21 February 2007

Do teachers need to know grammar?

Forgive me for beginning with an off-topic question but I'll explain why I am doing this later. Did you sleep good last night? Please answer it. Before you go on reading this message think of your answer. Did you sleep good last night?

One teacher told me that she is running into some problems in teaching correct English form for the CET test.

This kind of problem divides the men from the boys (and the women from the girls). Many of us are opposed to teaching grammar rules in our classes as, according to many theories on English teaching, it does not facilitate or even impedes acquisition.

Consequently, there are many of us who are teaching who don't have a strong grasp of all the grammar rules. (I'll put my name on this list.)

We have a tendency to lean on what "sounds right" but then sometimes have a difficulty knowing why something is right (or wrong). Surprisingly, this is often not a problem for the work that native EFL English teachers do as they focus on helping students learn to communicate.

But occasionally there is a time when the teacher has to get into the mechanics of the language and saying "it doesn't sound right but I don't know why" or "there are no rules for English anymore" just doesn't do the job. (Some teachers employ elaborate schemes to avoid having to explain a grammar point or even event some academic gibberish and get off the subject quickly.)

Let's look at driving. You may happily drive your car for years without really understanding how it works. Perhaps you know something is wrong when you hear some odd noise but knowing when your car "sounds" right or wrong is sometimes not sufficient. If you can interpret a distinctive knocking sound coming from the engine whenever you accelerate you can know exactly what is wrong and how to fix it or what mechanic to get to help you. Some people are drivers and some of are driver/mechanics.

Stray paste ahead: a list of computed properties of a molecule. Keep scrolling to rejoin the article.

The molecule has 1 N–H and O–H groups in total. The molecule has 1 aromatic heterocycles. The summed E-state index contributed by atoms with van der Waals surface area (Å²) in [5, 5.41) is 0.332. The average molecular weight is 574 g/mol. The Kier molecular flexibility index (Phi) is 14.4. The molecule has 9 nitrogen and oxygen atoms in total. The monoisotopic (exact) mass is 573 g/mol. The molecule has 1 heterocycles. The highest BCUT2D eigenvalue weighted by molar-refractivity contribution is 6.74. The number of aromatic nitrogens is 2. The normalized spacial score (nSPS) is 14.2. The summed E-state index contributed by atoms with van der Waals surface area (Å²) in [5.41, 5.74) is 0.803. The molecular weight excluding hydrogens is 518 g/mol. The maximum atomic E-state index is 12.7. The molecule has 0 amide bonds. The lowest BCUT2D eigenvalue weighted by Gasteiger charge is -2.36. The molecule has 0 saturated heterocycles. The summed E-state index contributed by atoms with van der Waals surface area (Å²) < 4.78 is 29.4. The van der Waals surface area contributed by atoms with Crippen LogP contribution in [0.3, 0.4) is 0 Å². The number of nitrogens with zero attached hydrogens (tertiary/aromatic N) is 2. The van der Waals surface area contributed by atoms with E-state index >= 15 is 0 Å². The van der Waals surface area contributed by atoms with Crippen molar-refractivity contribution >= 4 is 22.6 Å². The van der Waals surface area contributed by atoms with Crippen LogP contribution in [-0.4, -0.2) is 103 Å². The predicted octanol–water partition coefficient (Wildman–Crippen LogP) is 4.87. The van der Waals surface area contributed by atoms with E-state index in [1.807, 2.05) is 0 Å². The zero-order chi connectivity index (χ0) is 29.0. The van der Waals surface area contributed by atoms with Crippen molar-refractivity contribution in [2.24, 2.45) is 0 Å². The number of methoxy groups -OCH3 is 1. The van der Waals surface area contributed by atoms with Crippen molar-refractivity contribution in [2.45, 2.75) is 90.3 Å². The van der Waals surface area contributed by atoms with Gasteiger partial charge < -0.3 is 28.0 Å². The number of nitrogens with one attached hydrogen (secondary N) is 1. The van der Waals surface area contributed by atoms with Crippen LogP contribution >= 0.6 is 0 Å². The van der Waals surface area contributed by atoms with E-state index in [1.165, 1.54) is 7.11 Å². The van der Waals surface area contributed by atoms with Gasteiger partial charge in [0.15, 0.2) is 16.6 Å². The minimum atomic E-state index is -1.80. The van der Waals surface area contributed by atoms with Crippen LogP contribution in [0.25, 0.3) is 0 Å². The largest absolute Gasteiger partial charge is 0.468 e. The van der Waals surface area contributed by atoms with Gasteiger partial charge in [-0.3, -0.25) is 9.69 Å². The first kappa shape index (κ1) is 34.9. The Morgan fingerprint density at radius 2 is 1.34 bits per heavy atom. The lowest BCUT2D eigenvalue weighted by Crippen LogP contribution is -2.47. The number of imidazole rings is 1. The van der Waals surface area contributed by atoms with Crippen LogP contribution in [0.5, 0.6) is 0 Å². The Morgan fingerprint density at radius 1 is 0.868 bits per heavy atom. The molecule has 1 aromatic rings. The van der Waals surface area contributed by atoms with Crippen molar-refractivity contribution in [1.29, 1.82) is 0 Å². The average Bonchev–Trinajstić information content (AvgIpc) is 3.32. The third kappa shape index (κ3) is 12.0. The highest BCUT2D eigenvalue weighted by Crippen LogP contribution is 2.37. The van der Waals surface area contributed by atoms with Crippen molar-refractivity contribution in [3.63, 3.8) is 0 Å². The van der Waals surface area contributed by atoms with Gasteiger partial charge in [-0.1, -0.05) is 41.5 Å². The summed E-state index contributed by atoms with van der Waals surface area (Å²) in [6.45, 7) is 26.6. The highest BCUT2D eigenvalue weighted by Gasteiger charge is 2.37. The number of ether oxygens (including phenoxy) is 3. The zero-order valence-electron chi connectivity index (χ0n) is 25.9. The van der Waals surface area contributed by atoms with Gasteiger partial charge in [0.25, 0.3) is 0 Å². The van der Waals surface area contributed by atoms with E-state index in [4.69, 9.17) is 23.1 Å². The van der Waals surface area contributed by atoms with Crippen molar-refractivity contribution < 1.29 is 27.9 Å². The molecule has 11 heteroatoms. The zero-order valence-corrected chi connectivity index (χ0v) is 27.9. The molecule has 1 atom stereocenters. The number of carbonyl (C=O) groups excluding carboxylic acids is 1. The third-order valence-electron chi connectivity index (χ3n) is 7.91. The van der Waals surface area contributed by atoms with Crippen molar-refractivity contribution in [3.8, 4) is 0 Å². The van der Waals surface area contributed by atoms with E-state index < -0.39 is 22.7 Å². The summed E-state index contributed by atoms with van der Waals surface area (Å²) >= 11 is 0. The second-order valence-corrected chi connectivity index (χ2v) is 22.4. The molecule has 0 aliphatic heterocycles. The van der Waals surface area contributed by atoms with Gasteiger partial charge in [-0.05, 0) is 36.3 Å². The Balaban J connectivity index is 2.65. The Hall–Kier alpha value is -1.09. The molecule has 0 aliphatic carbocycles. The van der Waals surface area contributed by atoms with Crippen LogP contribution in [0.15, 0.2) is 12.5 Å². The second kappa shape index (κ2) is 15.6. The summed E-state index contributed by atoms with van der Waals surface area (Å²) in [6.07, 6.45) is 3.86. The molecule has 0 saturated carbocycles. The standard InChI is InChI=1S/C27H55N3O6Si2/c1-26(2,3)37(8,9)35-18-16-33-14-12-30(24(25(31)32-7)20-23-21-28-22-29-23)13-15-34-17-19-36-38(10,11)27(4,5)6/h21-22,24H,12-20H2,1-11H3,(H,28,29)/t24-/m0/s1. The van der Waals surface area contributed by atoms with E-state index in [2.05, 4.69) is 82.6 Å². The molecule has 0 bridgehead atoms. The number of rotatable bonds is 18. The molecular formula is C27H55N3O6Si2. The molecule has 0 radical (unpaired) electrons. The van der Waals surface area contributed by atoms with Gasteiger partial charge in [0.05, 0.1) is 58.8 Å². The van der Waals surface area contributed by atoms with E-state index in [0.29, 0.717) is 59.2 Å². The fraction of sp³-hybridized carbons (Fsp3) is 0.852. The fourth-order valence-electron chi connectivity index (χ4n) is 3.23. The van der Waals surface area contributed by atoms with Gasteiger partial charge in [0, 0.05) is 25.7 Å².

Some of these tests revel in the realm of grammar mechanics and are a minefield for teachers who are not well grounded in the mechanics of grammar and usage.

A large percentage of native English speakers use incorrect grammar. This is a vast gray zone. On the one hand a certain way of saying something is incorrect. On the other hand if enough people will use it then it will become accepted.

Let's look at our question at the beginning of the message. For some of you it sounded odd and some of you didn't notice. Some of you knew exactly what was wrong and some only thought it did not sound right.

A lot of Americans think nothing of saying "Did you sleep good?" and it has almost become accepted speech even though "good" is an adjective and "well" is the adverb we need. These kinds of things are in the Twilight Zone of English usage. I think Britons would have little tolerance for such usage but it is no problem for Americans.

The dictionary reminds us here that "[good} should not be used as an adverb with other verbs: The car runs well (not good). Thus, The dress fits well and looks good."

Many people say they speak "good English". They are actually stating that they have chosen one good English over the bad Englishes and they can speak it too. However, we still don't know if they can speak that good English well.

Lots of teachers would like to steer clear of such a job as master mechanic of the English language. But if you find you have such a job then take it as a heaven sent opportunity to dig out those grammar books and get it all straight in your mind.

Although we may not think teaching grammar rules is good pedagogy it does not excuse the teacher from not knowing the rules.

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